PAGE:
A/N: You've reached Part III of my Fred Weasley/Juliet Christie story. I've been writing this story for nearly five years now, so I was quite young when I started. My writing has improved immensely since I first began writing Strange Things Come in Threes and I applaud everyone for sticking with me through all of this time. I can't stand to even look at Strange Things now, as I feel the writing is terrible in comparison to Part II (And the Plot Thickens). I hope I'll continue to grow and improve as a writer.

I hope any new readers will cut me some slack with the first part of my story, as it was my first try at writing…

AND I hope all of you "old" readers left me a review on the last chapter of And the Plot Thickens before you came looking for this.

Thanks for all the support everyone!

Disclaimer: I own nothing but my character and my plotline. Everything you recognize, including characters, plot developments, settings, and certain scenes and lines from the Harry Potter series, belong to JK Rowling.

--- PROLOGUE ---

Juliet Christie

I don't know how I made it through that summer. I was frightened…I was sad…and worst of all, I was alone. Not a night passed by where I didn't ponder about the death of Cedric Diggory, and although I was past the stage of sobbing myself to sleep, there were still nights when I woke up from nightmares of running to catch him on the way to the Triwizard Cup. On those mornings I was covered in cold sweat, and the terrors of that horrid day echoed within me with each hour that passed for the remainder of the day.

I didn't see anyone that summer, aside from my parents. Fred and George seemed to have fallen off of the face of the earth. I sent them a few letters, but when they wrote back it was always with a few friendly words and some bizarre mention about how they weren't at the Burrow. I tried asking Mum about it, but she seemed keen on keeping me out of the loop. It was frustrating.

Katie Bell wrote to me on several occasions. I asked her about Fred and George, hoping she knew where they were staying…if they weren't at the Burrow that meant I couldn't visit. Unfortunately, she hadn't had any idea what they were talking about either. That was at least mildly comforting, as I wasn't the only one being left out.

None of us heard from Alicia that summer, which we all found a bit odd. Katie wrote saying she hadn't heard a word from her in weeks, and strangely, neither had George. I found that extraordinarily strange. They were dating, and it wasn't like Alicia to fail to contact any of her friends…let alone George.

Thus, I wasn't really certain about what was going on with the others, despite the letters. Fred and George kept referring to some secret the adults were keeping from them. I was curious, but every time I asked they told me it wasn't safe, and I'd have to wait to speak to them in person. I was confused and frustrated, but no amount of persuasion could force them into giving me any more information in their letters.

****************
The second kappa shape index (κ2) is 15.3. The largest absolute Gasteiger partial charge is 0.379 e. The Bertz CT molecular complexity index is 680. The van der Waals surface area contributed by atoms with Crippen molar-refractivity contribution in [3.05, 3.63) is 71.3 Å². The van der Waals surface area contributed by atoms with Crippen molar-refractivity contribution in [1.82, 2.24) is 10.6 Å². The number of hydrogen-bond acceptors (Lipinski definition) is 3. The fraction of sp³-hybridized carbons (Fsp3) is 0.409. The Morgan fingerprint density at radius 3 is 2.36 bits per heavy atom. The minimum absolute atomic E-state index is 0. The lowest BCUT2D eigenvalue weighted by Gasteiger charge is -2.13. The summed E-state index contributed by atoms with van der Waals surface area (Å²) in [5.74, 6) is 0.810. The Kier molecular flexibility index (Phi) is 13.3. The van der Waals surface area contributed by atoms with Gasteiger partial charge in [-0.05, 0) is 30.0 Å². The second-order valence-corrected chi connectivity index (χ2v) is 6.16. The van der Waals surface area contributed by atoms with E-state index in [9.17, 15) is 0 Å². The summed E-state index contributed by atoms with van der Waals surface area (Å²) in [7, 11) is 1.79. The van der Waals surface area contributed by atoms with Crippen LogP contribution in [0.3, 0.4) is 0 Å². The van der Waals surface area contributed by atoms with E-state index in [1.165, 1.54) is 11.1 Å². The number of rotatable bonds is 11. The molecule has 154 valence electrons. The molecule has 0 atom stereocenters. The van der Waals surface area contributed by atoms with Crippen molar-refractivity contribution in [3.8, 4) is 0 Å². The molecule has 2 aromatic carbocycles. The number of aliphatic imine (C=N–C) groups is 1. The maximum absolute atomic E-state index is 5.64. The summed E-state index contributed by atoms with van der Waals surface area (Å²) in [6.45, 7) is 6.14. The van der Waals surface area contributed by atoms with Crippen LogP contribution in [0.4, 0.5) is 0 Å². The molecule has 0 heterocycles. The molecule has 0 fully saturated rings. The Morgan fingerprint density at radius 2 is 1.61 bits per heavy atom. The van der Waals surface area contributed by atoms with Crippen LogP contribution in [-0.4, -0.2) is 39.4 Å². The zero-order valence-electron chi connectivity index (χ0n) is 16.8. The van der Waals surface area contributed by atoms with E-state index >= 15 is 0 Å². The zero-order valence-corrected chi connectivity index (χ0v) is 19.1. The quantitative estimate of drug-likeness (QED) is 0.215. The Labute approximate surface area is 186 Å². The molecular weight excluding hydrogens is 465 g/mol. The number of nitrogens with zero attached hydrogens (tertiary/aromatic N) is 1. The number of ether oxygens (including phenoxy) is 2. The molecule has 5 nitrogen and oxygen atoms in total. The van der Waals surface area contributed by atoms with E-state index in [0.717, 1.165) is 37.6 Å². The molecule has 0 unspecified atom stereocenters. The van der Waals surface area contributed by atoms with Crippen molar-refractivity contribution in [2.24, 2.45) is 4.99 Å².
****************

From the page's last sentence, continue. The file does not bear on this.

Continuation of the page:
Fortunately, I stumbled across the answer myself without needing to so much as leave my home.

On one particularly dark and cold night—one of those nights when nightmares about the day of Cedric's death kept me wide awake and frightened—I tip-toed down the stairs of my house to get a glass of water. My mouth was swollen and dry, and my hands were shaking from the nightmares. I was feeling a little light-headed and opted to go down and try to make myself well again. I hoped I wouldn't wake my parents, but by the time I had reached the bottom of the stairs I realized they were already awake.

They were in the kitchen bickering. I lingered in the hallway to eavesdrop.

"Margaret, there's no need to get so worked up about this!" My father was saying. "Dumbledore is brilliant. He knows what he's doing. There's no sense in waiting around here for You-Know-Who to come back to power. We might as well be doing something useful."

"But joining the Order?" my mother said, and I scrunched up my face in confusion. The Order? "Kirk, do you really think we should be jumping in to something like that? We don't even know for sure—"

"Don't know for sure?!" Dad's voice was disbelieving. "Marge, Juliet was there! Your daughter saw those boys get taken. You-Know-Who was behind it, you must know that!"

"I'm just being realistic," Mum defended. "We can't possibly know for sure what happened, because we weren't there."

"You don't believe your own daughter?" Dad asked.

I stared dumbly at the wall in front of me, uncertain of how to feel. They were arguing over me. They were fighting about the day You-Know-Who returned…the day Cedric died. I felt my hands shaking harder as my mind replayed my nightmare in my head.